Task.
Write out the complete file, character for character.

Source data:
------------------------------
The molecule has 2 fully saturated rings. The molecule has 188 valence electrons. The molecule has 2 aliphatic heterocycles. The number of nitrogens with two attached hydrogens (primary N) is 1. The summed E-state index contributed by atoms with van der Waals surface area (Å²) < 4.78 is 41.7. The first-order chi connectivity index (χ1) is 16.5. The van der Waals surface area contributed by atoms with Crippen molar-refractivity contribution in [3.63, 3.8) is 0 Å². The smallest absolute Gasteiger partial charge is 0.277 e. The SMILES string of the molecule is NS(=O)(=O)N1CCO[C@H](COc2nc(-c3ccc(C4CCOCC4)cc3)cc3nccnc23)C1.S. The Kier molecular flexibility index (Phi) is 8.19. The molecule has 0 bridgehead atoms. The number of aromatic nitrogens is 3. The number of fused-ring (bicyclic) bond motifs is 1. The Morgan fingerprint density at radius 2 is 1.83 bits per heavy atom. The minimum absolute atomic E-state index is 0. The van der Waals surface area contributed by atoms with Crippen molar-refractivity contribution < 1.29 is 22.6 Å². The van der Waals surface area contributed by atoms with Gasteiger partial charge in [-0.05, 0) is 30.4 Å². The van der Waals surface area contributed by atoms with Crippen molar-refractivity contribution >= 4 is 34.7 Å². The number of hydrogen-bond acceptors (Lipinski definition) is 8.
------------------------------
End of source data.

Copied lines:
The molecule has 2 fully saturated rings. The molecule has 188 valence electrons. The molecule has 2 aliphatic heterocycles. The number of nitrogens with two attached hydrogens (primary N) is 1. The summed E-state index contributed by atoms with van der Waals surface area (Å²) < 4.78 is 41.7. The first-order chi connectivity index (χ1) is 16.5. The van der Waals surface area contributed by atoms with Crippen molar-refractivity contribution in [3.63, 3.8) is 0 Å². The smallest absolute Gasteiger partial charge is 0.277 e. The SMILES string of the molecule is NS(=O)(=O)N1CCO[C@H](COc2nc(-c3ccc(C4CCOCC4)cc3)cc3nccnc23)C1.S. The Kier molecular flexibility index (Phi) is 8.19. The molecule has 0 bridgehead atoms. The number of aromatic nitrogens is 3. The number of fused-ring (bicyclic) bond motifs is 1. The Morgan fingerprint density at radius 2 is 1.83 bits per heavy atom. The minimum absolute atomic E-state index is 0. The van der Waals surface area contributed by atoms with Crippen molar-refractivity contribution < 1.29 is 22.6 Å². The van der Waals surface area contributed by atoms with Gasteiger partial charge in [-0.05, 0) is 30.4 Å². The van der Waals surface area contributed by atoms with Crippen molar-refractivity contribution >= 4 is 34.7 Å². The number of hydrogen-bond acceptors (Lipinski definition) is 8.